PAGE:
Carla and I set up a garden this year. We decided to experiment with Mel Bartholomew’s “Square Foot Gardening” system– which means setting up 4’x4′ wood raised beds and filling them with a special soil mix of 1/3 vermiculte, 1/3 compost and 1/3 peat moss.
… Everything a big-hearted dog would love to dig, roll and pee all over.
But that’s not going to happen to our garden… and it shouldn’t happen to yours, either.
Here are some dog training commands that we’ve found useful for successfully gardening with our dogs in the yard:
First, you should know that: In our dog training system, we differentiate between formal and informal commands. Formal commands are those that must be obeyed immediately, as they may save your dog’s life someday. These are the one’s you’re probably already familiar with, such as:
- Stay (although we don’t technically use the “stay command” as we instead use the “exercise finished” command instead. i.e. Sit=stay… in the sit position
But since we may be in the yard for a few hours with our dogs while gardening, we tend to rely more on the informal commands such as:
- Go on
- Go lie down
- Leave it
- Come on…
And occasionally, the “No!” command
I’ll go over each of these briefly so that you’ll get an understanding of how and why we use these informal commands and why they are especially useful when gardening:
Go On: This command tells your dog to “walk away” from an object… such as a bag of soil. It can also be used to communicate to your dog to leave you alone, for awhile. You should first teach this informal command in a non-gardening environment by simply saying, “Go on,” and then grabbing the tab (the one-foot leash) and giving the dog a mild pull and release in a direction that is away from you. You can also take a few steps forward, and then release the tab. A quick shove on the tush also works.
Go Lie Down: I start by just going over to the dog and placing him in the down position. Once he understands what it means, he’ll quickly realize that he can meander around and find his own place to lie down… because you’re not enforcing the command with the same consistency that you do with your formal “down” command. I tend to also associate the “Go lie down” command with a hand signal that consists of two fingers, flicked in a downward direction. You’ll get to a point where you can just look at your dog and flick your fingers downward and he’ll go lay down. You should also note that with this type of informal command, the dog is not waiting for the formal “exercise finished” release command. Sooner or later, he can get up on his own.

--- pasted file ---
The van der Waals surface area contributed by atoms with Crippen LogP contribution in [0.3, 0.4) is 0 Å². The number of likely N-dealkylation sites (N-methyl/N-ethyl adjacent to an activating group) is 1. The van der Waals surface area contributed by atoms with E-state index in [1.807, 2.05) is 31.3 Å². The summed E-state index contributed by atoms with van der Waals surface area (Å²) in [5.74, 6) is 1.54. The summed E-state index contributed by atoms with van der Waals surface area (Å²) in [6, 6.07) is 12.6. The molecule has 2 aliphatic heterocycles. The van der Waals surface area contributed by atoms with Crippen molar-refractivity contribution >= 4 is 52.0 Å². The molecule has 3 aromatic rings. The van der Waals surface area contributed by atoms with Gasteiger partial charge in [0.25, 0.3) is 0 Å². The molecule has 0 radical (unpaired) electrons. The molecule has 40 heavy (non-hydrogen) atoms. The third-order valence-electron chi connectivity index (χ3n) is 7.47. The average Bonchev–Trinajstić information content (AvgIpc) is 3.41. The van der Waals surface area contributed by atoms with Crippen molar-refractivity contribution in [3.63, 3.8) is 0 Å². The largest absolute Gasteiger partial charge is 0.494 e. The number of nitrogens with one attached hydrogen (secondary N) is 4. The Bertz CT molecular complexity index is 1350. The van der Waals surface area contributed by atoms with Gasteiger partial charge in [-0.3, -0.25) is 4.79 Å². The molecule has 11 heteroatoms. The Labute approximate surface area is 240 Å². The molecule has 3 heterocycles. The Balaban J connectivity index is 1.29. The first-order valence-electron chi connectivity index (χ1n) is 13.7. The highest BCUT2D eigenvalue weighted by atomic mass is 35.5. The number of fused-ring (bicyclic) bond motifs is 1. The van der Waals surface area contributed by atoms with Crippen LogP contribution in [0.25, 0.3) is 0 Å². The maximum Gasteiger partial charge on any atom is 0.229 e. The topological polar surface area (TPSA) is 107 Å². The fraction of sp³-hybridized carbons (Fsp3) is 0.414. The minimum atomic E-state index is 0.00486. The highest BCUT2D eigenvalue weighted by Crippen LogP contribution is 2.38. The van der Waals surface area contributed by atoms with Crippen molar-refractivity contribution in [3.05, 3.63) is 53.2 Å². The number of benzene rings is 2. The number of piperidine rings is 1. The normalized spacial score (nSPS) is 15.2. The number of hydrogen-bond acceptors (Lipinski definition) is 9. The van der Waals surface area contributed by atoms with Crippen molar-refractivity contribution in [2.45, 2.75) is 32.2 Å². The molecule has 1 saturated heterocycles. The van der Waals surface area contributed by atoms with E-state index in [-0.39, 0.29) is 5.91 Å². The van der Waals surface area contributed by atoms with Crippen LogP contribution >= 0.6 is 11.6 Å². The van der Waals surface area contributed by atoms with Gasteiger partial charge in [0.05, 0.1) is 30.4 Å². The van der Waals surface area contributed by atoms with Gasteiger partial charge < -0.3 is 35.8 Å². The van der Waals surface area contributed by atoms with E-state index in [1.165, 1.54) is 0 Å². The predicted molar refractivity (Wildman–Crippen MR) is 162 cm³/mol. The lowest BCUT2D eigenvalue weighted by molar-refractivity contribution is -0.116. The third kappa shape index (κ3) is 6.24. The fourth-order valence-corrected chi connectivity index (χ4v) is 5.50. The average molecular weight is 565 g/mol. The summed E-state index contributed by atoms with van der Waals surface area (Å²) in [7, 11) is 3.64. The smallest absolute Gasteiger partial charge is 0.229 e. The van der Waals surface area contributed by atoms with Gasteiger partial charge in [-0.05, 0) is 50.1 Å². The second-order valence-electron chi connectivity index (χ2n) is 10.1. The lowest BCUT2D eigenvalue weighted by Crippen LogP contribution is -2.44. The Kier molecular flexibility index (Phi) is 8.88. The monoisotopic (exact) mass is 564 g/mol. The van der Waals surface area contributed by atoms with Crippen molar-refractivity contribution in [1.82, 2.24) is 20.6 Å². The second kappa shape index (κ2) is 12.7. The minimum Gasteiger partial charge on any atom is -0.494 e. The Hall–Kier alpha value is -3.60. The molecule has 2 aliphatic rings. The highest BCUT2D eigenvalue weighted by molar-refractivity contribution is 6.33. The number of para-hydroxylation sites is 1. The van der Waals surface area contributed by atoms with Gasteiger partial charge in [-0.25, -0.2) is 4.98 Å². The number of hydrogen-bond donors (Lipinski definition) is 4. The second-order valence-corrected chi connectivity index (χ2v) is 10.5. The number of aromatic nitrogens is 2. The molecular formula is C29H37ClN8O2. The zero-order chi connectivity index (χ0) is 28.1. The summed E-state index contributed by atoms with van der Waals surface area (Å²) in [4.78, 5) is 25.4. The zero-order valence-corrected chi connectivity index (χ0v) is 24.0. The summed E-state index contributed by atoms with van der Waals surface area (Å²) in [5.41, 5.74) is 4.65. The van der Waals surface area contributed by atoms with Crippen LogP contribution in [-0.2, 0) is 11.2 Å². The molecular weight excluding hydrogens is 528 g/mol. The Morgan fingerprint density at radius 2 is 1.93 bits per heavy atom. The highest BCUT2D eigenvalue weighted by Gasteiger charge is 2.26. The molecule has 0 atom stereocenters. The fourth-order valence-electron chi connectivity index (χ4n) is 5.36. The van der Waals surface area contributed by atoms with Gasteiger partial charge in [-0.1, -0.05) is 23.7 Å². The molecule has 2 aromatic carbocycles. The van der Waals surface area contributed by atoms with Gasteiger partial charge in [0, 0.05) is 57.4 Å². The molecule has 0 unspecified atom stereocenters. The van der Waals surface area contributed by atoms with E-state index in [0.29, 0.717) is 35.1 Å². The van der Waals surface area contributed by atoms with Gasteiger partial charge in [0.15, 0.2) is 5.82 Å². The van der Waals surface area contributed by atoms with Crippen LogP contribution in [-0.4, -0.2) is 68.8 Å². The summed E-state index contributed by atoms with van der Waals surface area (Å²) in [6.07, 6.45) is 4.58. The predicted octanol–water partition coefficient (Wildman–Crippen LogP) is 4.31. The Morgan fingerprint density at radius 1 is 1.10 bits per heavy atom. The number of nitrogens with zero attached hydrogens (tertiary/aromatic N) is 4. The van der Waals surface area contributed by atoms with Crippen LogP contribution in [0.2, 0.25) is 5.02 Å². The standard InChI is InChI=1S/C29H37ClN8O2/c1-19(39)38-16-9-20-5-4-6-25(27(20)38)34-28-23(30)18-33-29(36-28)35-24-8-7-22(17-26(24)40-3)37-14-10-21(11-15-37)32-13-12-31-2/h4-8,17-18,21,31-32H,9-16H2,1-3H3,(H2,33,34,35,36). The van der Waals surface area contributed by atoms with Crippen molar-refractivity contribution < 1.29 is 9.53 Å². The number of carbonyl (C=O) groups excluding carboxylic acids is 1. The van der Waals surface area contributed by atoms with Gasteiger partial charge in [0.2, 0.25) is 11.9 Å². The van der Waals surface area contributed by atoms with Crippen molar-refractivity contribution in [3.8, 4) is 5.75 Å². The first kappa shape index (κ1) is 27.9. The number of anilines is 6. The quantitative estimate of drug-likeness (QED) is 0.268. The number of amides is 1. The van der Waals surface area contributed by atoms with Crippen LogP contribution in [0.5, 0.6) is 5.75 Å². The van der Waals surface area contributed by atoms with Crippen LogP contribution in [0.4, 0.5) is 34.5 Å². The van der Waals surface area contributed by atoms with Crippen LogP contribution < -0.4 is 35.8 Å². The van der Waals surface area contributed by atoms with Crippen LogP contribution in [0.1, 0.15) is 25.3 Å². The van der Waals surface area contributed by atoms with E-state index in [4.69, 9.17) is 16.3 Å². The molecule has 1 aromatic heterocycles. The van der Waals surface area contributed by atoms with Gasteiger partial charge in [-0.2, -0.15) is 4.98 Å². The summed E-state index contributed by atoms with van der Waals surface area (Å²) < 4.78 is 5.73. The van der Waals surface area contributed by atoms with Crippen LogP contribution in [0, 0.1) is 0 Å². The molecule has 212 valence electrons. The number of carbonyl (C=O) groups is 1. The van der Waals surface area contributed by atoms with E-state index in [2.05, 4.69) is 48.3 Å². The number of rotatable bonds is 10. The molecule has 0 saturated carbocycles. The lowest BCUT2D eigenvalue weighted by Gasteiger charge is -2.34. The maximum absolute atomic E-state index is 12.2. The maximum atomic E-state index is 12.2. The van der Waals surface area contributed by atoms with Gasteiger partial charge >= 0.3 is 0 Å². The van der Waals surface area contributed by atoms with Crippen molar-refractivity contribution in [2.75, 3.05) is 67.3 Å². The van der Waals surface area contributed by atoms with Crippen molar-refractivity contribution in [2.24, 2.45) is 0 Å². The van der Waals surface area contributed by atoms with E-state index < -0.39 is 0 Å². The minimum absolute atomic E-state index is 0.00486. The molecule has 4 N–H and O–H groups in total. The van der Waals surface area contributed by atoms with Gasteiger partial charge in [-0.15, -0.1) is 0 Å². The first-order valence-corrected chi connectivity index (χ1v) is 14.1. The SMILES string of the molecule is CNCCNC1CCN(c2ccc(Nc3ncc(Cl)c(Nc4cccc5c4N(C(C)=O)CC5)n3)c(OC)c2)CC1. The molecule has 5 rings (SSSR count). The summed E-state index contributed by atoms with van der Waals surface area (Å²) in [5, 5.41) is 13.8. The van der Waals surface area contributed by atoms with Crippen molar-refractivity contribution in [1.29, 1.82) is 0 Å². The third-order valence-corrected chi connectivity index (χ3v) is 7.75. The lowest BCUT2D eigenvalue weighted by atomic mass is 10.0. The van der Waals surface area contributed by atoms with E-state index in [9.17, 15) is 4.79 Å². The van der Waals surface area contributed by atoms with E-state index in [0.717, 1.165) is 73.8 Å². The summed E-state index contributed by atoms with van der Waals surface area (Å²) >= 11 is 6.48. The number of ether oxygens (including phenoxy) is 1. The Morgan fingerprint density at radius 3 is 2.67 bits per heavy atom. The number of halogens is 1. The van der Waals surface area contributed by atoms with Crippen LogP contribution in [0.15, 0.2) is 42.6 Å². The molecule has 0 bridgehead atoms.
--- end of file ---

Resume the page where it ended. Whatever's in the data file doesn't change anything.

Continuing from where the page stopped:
Leave it: The leave it command is a simple way of telling your dog, “Leave it alone.” It’s not as serious as the “No!” command… which communicates to the dog that he should never, ever touch something. In contrast, the “Leave it” command just lets your dog know that whatever item he was considering playing with… that now is not the time.
Come on: We use “Come on,” or “Come along” as an informal recall command. Whereas we use “Here!” as our formal command (our dogs must immediately stop what they’re doing and run back to us). With the “Come on,” command– it’s more informal: If we’re walking from the back yard over to the garage, the “Come on” command communicates to your dog, “Let’s go… we’re walking over here now.” Your dog does not have to come directly into you and does not have to finish in a formal sit or heel position.
No: When our dogs wander near the garden– we use the “No!” command– because we want them to know that they are never allowed to be near the raised bed garden where we grow our vegetables. (Technically, the “No!” is a formal command, as it is absolute).
Once you’ve mastered these commands, you’ll be in a position to start enjoying the sun and your backyard garden– while spending quality time with your dog.
1 thought on “Useful Commands When Gardening With Your Dog”
Clara just seems to know that she’s to take it easy and supervise when I’m out in the garden. So far it’s only been weeding, but will soon be tilling and planting…but she’s pretty content to laze around.
Another help (indirectly) with gardening is to do some serious work on the recall. Gardening brings out wildlife (we are blessed with bunnies here), and if you are out working in the garden and your dog takes off after something…will you be able to stop it without scrambling head-over-heels to grab a trailing long line?
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